Cookies on this website
We use cookies to ensure that we give you the best experience on our website. If you click 'Continue' we'll assume that you are happy to receive all cookies and you won't see this message again. Click on 'Find out more' to see our Cookie statement.
Cecil the lion

Lion populations are at a tipping point.

There are now fewer than 25,000 left in the wild. But while there is general public appreciation of the consequences of a decline in the lion population, the causes behind the fall are less understood.

Public outcry flooded social media when Cecil the lion’s son, Xanda, was killed by a hunter in Zimbabwe in July, meeting the same fate as his father a year before. Big game trophy hunting is one of the most widely reviled threats to the lion population, and consequently one of the most discussed. However, the biggest single threat to the future of wild big cats is not trophy hunting. It is direct, everyday conflict with humans. An issue that has not yet captured public consciousness in the same way.

In 2011, 37 lions were killed in the area around a single village. That’s the equivalent of half the wild lions lost to trophy killings across the whole of Africa, in a year.

For some groups in Africa, such as the Barabaig and Maasai tribes of Tanzania, lion hunting is a cultural norm. Lions are considered a vermin, akin to rats in the city or foxes on farms. They are a very real danger to local people’s families and their livestock — very few of us would be happy having lions roaming around and threatening us, especially with no means of protecting ourselves. In these parts of Africa, a local person who kills a big cat is lauded by the community, and the killing is considered a mark of status and bravery.

Dr Amy Dickman of Oxford’s Wildlife Conservation Research Unit (WildCRU) is working to protect the lion prides of Africa in southern Tanzania, along with her team at the Ruaha Carnivore Project. By offering incentives for conservation to the community, they have encouraged local people to value lions rather than regarding them mainly as a dangerous pest. Since the project launched six years ago, carnivore attacks on livestock in these communities have been reduced by 60%, and big cat killings have decreased by 80%.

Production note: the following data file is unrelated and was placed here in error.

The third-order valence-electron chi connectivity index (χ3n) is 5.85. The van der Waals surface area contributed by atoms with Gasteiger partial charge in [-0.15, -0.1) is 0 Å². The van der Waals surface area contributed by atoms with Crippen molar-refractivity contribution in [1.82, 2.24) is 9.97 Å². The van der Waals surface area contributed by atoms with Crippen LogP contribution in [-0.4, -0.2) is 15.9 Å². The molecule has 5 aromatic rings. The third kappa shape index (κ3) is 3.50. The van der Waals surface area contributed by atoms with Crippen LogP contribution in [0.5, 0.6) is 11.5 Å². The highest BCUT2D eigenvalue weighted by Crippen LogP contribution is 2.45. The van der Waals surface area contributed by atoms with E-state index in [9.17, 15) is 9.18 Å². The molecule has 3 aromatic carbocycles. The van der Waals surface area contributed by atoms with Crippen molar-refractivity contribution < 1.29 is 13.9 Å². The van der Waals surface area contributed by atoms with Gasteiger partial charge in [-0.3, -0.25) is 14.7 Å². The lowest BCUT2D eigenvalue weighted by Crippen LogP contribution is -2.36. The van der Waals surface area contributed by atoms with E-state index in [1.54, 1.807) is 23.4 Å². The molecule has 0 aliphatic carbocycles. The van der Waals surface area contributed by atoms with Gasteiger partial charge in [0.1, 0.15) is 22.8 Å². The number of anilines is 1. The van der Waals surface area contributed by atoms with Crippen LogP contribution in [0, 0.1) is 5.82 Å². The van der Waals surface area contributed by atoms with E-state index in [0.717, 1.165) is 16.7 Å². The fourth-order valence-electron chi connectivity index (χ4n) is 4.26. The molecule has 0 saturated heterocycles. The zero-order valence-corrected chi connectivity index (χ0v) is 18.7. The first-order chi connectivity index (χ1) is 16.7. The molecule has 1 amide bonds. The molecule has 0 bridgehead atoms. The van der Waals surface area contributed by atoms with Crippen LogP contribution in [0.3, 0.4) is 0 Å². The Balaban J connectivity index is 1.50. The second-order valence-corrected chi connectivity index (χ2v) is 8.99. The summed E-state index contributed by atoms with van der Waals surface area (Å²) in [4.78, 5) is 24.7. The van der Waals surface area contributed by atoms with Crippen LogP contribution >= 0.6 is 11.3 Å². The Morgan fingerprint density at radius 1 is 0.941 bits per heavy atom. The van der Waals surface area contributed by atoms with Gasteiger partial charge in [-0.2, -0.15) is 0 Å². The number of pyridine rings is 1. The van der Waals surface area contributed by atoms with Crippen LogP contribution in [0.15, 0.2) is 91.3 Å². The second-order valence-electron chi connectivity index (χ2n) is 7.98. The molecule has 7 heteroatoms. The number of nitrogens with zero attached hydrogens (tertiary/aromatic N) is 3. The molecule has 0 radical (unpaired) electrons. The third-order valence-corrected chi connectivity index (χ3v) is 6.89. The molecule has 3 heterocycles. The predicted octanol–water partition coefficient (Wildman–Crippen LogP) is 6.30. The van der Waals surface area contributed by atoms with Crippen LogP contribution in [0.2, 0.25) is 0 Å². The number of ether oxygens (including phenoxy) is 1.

Read the full interview with Amy Dickman about the innovative ways she has found to bring about these changes.

Story courtesy of Lanisha Butterfield in the University of Oxford News Office.

Similar stories

Alpha variant spread via ‘super-seeding’ event: warning over COVID-19 variants

The COVID-19 Alpha (or Kent) variant is not 80% more transmissible, as was originally thought, according to a new study published by researchers at universities including Oxford. But, they warn, the rapid spread of the variant around the UK last year has major implications for the treatment of other variant outbreaks, because it resulted from multiple ‘exports’. It was, in fact, a major ‘super-seeding’ event, with the variant ‘exported’ numerous times from the large outbreak in the Kent/London area.

Ear to the ground: Locating elephants using ground vibrations

Researchers from the University of Oxford, Mpala Research Center and Save the Elephants, have used a combination of acoustic microphones and seismometers to locate elephants.

Oxford researchers develop tool to predict where people go after a disaster

Researchers at Department of Statistics, University of Oxford, in collaboration with the Internal Displacement Monitoring Centre (IDMC), have developed an open source software package to estimate displaced populations post-disaster, currently with a focus on earthquakes and cyclones.

Oxford overseas research facility expands to include diagnostics and genetics testing centre

The Oxford-Suzhou Centre for Advanced Research, known as OSCAR, has marked another significant milestone with the launch of OSCAR-Prenetics Innovation and Technology Centre for Advanced Molecular Diagnostics (the OSCAR-Prenetics ITC).

Artificial Intelligence pioneered at Oxford to detect floods launches into space

A new technology, developed by Oxford researchers, in partnership with the European Space Agency’s (ESA) Φ-lab, will pilot the detection of flood events from space. It was deployed on hardware on D-Orbit’s upcoming ‘Wild Ride’ mission being launched by SpaceX’s Falcon 9 from Cape Canaveral, 30 June, 20.00 UK time.

New study finds elephants show risk-avoidance behaviour in response to human-generated seismic cues

Researchers at the University of Oxford and Save the Elephants have found evidence that African elephants (Loxodonta africana) listen and react to ground vibrations created by human activity.